10. Avoid colloquialisms. “This is a totally cool novel” is a great statement to make to a friend. In an academic essay, however, it is jarring. It is also extremely annoying to see smiley faces and bunches of exclamation signs in academic writing. Try to convey your emotions with words and not with signs. Also, when I see “LOL” and “LMAO” in an academic essay, I see red. What am I, your Facebook buddy?
11. Avoid cliches. Statements like “Since time immemorial. . .” or “since the dawn of its existence, the genre. . .” sound horrible. If you don’t perceive them as such, this means you need to start reading a lot of good writing. As a former lover of such horrible cliches, this is what I did to learn to recognize and avoid them.
12. Start strong. People have little time and short attention spans nowadays. At the same time, people tend to value their own investment. You need to do all you can to avoid losing your readers’ attention for as long as you can. Once you’ve got them to be interested in the first couple of pages, they are likely to continue reading. This means that the first few paragraphs are absolutely crucial. Try to make them as engaging as you can. Don’t hide your most valuable insights at the end of the essay. (This is something I’m still struggling with.)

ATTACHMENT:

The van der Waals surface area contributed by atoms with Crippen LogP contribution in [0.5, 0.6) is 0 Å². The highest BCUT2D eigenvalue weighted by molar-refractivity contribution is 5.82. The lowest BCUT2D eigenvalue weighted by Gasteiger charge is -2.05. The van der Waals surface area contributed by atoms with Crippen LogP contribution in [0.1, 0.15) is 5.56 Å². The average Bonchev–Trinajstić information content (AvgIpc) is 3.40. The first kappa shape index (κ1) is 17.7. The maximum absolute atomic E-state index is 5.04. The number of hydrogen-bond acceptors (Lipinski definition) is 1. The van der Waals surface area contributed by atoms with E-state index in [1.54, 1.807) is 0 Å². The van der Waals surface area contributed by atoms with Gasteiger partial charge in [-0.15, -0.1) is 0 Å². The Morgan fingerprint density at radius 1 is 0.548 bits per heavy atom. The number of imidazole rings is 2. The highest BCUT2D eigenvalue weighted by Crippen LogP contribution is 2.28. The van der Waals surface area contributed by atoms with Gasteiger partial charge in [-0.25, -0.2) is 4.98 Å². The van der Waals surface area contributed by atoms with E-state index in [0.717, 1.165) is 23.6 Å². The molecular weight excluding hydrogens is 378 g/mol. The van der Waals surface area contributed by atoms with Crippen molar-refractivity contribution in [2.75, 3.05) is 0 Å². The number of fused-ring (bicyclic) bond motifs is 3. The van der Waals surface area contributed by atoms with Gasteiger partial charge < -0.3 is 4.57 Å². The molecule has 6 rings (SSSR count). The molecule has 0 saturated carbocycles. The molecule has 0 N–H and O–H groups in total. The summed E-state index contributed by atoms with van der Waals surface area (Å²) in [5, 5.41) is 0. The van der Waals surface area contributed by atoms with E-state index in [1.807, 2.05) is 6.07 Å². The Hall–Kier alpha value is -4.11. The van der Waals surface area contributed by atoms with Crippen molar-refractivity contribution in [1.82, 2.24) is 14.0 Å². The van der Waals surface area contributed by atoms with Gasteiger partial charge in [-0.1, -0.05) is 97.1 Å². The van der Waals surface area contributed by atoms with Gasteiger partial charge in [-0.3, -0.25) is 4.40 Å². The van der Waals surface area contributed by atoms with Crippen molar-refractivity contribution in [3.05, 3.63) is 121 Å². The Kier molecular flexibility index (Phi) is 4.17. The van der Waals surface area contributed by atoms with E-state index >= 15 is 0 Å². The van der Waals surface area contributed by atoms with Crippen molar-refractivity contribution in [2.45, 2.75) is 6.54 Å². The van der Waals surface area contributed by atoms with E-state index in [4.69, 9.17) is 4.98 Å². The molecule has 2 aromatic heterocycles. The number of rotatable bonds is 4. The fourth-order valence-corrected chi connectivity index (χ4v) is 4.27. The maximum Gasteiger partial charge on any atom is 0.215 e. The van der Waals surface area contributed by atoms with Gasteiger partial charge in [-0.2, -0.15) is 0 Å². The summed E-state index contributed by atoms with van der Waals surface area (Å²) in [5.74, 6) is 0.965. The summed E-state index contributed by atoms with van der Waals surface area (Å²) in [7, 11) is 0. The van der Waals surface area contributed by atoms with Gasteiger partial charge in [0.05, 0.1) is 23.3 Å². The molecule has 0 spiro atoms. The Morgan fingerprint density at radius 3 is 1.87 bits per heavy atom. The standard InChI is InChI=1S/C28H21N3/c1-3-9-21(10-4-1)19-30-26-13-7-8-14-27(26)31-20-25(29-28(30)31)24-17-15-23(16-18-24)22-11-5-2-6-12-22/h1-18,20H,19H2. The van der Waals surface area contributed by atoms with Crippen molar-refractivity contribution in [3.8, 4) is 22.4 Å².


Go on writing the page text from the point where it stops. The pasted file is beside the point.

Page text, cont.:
13. Avoid interspersing your writing with endless “basically” and “actually.” More often than not, these words mean nothing. Yet some people tend to add them to every other sentence which is beyond annoying. The same goes for “kind of”, “sort of” and “or whatever.”
14. Can the drama. You have no idea how often I receive essays where people spend up to a page describing the problems they faced reading the text I asked them to analyze: “At first, I didn’t understand this reading at all. It made me feel completely stupid because I had no idea what it meant. I read it again and still understood nothing. I was about to give up when I realized. . .” Unless the topic of the essay is “The issues I faced when trying to understand the text and how I dealt with them,” just can the drama and do the work.
15. Avoid repetitions. This has been a huge issue for me, people. Good writing is never repetitive. Each new sentence brings something new to the piece. It makes no sense to write a sentence that does nothing but repeat what you have already said. You need to trust that your readers are not complete idiots and are capable of understanding on a first try. As I said, I find it hard to believe that about people. You see, how annoying repetitive writing is? This is why whenever you feel tempted to say “As I already said”, you might wonder why you are saying it again.
16. Read a lot of good academic writing and pay special attention to how this author structures sentences and paragraphs.
I’ve got to run now but if people have any other suggestions, please share them.
P.S. If you feel tempted to ask why I don’t observe these rules on this blog, the answer is: because this isn’t academic writing. I can be as repetitive and colloquial as I please. LMAO.